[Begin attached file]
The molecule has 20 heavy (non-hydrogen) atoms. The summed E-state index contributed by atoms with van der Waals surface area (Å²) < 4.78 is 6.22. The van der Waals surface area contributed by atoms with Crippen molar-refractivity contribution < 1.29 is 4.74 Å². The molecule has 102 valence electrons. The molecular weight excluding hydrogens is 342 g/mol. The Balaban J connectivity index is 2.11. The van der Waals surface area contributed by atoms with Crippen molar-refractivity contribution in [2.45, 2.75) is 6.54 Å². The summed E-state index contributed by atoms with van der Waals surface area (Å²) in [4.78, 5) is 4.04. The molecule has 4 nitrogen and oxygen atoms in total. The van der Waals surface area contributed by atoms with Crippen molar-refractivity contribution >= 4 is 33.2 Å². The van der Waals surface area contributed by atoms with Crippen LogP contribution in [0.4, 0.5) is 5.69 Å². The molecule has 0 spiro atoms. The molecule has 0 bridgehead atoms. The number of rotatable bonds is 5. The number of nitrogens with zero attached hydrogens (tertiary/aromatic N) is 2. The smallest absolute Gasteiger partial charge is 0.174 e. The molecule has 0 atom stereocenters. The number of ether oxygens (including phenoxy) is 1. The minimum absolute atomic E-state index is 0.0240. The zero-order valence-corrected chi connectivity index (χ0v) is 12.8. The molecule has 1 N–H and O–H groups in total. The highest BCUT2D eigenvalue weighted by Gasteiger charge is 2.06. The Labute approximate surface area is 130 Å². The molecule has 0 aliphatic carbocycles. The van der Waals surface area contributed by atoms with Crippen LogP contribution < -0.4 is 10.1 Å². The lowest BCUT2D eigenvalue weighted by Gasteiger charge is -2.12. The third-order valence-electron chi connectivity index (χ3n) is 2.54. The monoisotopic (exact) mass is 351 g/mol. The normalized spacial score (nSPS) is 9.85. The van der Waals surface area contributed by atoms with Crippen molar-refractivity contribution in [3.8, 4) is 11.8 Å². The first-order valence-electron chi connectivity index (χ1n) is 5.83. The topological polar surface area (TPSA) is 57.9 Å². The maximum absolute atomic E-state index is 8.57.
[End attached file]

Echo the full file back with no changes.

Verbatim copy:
The molecule has 20 heavy (non-hydrogen) atoms. The summed E-state index contributed by atoms with van der Waals surface area (Å²) < 4.78 is 6.22. The van der Waals surface area contributed by atoms with Crippen molar-refractivity contribution < 1.29 is 4.74 Å². The molecule has 102 valence electrons. The molecular weight excluding hydrogens is 342 g/mol. The Balaban J connectivity index is 2.11. The van der Waals surface area contributed by atoms with Crippen molar-refractivity contribution in [2.45, 2.75) is 6.54 Å². The summed E-state index contributed by atoms with van der Waals surface area (Å²) in [4.78, 5) is 4.04. The molecule has 4 nitrogen and oxygen atoms in total. The van der Waals surface area contributed by atoms with Crippen molar-refractivity contribution >= 4 is 33.2 Å². The van der Waals surface area contributed by atoms with Crippen LogP contribution in [0.4, 0.5) is 5.69 Å². The molecule has 0 spiro atoms. The molecule has 0 bridgehead atoms. The number of rotatable bonds is 5. The number of nitrogens with zero attached hydrogens (tertiary/aromatic N) is 2. The smallest absolute Gasteiger partial charge is 0.174 e. The molecule has 0 atom stereocenters. The number of ether oxygens (including phenoxy) is 1. The minimum absolute atomic E-state index is 0.0240. The zero-order valence-corrected chi connectivity index (χ0v) is 12.8. The molecule has 1 N–H and O–H groups in total. The highest BCUT2D eigenvalue weighted by Gasteiger charge is 2.06. The Labute approximate surface area is 130 Å². The molecule has 0 aliphatic carbocycles. The van der Waals surface area contributed by atoms with Crippen LogP contribution < -0.4 is 10.1 Å². The lowest BCUT2D eigenvalue weighted by Gasteiger charge is -2.12. The third-order valence-electron chi connectivity index (χ3n) is 2.54. The monoisotopic (exact) mass is 351 g/mol. The normalized spacial score (nSPS) is 9.85. The van der Waals surface area contributed by atoms with Crippen molar-refractivity contribution in [3.8, 4) is 11.8 Å². The first-order valence-electron chi connectivity index (χ1n) is 5.83. The topological polar surface area (TPSA) is 57.9 Å². The maximum absolute atomic E-state index is 8.57.